(They're likely significantly different.)
    If you've just got to use a scale, pour the volume, then weigh it, and use that weight from then on.



    * That same volume of FFFFg weighs a bit more than the same volume in Fg. But don't worry about. It's lost in the noise.

    ** I find my adjustable volume measures always to be under weight by about 3-5 grains
    (i.e. "85" on the volume throws only 80grains). Just make sure your notes say "by volume" or "by weight"
    as you write things down. Personally, I just cut off 45-70 cases to an exact weight (for that volume & granularity),
    tape it to that case, and use that.
     
    Last edited: Feb 12, 2015
  13. Don McDowell

    Don McDowell Member

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    When speaking of blackpowder there is a good bit of difference between charges thrown by volume, and charges measured by weight.
    Using Olde Eysnford 1.5 as an example, a 70 gr volume measure throws and average of 64.2 grs by weight, using that charge in a 45-70 rifle with a 530 gr bullet the average velocity was 1170 fps. Weighing those charges to 70 grs the average velocity was 1219 fps. The volume charges had an ES of nearly 40 fps, the weighed charges the ES was 13 fps..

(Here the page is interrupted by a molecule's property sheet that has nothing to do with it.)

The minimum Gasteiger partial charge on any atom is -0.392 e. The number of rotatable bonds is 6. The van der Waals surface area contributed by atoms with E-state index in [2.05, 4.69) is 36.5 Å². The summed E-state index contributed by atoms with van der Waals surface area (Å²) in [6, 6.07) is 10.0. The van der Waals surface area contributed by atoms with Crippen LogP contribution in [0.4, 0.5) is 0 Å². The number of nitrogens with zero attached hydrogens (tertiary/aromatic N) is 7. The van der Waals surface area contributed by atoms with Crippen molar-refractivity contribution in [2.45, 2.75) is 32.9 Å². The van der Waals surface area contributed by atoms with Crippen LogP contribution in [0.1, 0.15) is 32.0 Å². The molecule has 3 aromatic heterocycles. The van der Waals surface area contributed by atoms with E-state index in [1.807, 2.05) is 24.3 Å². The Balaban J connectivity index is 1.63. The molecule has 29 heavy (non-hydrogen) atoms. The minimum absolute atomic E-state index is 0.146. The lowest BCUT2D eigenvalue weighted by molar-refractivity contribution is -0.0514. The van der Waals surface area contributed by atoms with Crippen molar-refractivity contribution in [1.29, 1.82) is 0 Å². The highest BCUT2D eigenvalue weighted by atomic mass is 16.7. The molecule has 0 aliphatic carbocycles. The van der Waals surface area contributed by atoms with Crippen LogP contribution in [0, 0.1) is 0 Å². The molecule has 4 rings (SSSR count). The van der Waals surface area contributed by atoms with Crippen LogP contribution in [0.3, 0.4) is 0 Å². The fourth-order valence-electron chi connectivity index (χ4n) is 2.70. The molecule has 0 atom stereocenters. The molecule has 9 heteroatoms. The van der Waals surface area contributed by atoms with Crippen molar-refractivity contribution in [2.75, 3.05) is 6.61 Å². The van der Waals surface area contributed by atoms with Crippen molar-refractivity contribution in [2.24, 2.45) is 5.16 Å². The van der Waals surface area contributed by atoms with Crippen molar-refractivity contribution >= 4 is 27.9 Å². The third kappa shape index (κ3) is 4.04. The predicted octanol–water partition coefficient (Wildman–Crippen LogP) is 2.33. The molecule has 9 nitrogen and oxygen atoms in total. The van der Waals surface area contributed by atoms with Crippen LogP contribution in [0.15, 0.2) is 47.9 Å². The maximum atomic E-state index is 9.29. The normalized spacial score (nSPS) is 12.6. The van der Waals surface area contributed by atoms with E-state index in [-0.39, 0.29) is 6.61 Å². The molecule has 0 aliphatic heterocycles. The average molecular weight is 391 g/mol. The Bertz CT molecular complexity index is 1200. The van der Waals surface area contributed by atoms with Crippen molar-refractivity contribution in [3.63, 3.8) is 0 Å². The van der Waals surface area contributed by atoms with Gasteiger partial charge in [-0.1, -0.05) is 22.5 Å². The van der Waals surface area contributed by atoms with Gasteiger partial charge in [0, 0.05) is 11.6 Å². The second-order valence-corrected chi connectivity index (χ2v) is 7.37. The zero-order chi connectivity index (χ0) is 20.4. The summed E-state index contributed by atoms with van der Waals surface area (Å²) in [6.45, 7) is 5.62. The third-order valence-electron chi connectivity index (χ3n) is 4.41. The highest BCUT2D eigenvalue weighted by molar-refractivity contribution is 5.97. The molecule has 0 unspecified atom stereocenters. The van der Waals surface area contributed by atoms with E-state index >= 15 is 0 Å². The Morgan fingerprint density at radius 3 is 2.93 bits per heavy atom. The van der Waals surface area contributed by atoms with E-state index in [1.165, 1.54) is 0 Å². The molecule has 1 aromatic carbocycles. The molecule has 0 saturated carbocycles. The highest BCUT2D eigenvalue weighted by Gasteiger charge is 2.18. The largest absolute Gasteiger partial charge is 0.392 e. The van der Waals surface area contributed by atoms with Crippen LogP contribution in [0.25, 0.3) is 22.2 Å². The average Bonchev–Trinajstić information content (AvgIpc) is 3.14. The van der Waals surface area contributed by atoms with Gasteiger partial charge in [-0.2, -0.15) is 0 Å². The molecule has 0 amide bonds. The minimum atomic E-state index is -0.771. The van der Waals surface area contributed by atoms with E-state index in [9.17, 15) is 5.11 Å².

Probably don't mean much if your interest is just making the boomboom go bang and have clouds of smoke, but if you're interested in x'rings, knocked over sillouette animals or a sure shot on game,, weighing is likely the best option.
    Of course that's nothing particularly new as Remington , Winchester and Sharps all told the same thing about the benefits of carefully measuring and weighing charges back in the 1870's..
     
  14. Tallbald

    Tallbald Member

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    I appreciate all the help. As to "why T7?". True Holy Black of any kind is sold, at the nearest I know of, 60 miles down the road at the Nashville Bass Pro and is I think $26 a pound plus a hefty Tennessee sales tax. T7 here in Southern KY is $22 a pound and we have lower sales tax. $15 a pound if I catch it at Walmart on clearance after deer season. I can get T7 right here in Bowling Green. Thanks again. Will post a few photos of my paper cartridges in the next couple of days. Learning curve woulda been quicker had I learned to roll my own.....smokes....as a teenager. Don.
     
  15. Don McDowell

    Don McDowell Member

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    You can get 5-50 lb lots of black powder delivered to your door from www.powderinc.com
     
  16. Crawdad1

    Crawdad1 Member

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    That's one thing I keep forgetting that black powder is very difficult to come by in some parts of the country. Good luck with the Trip 7.
     
  17. DD4lifeusmc

    DD4lifeusmc Member

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    weights

    there are 7000 grains by weight in a pound.
    but as above.
    BP when measured for our guns, we go by volume.
    Set the measure at 20, 25, 30, 0r 35 grains by volume, not by the weight.
    BP shooting is actually quite simplistic. But many people tend toover think it.
    Stay at or below the maximum recommended charge for your gun, and you will be fine.
    2fg and 3fg by different manufacturers can be slightly different in granulation sizing.
    Thus 30 grains by volume of one brand may be slightly heavier on a scale compared to another.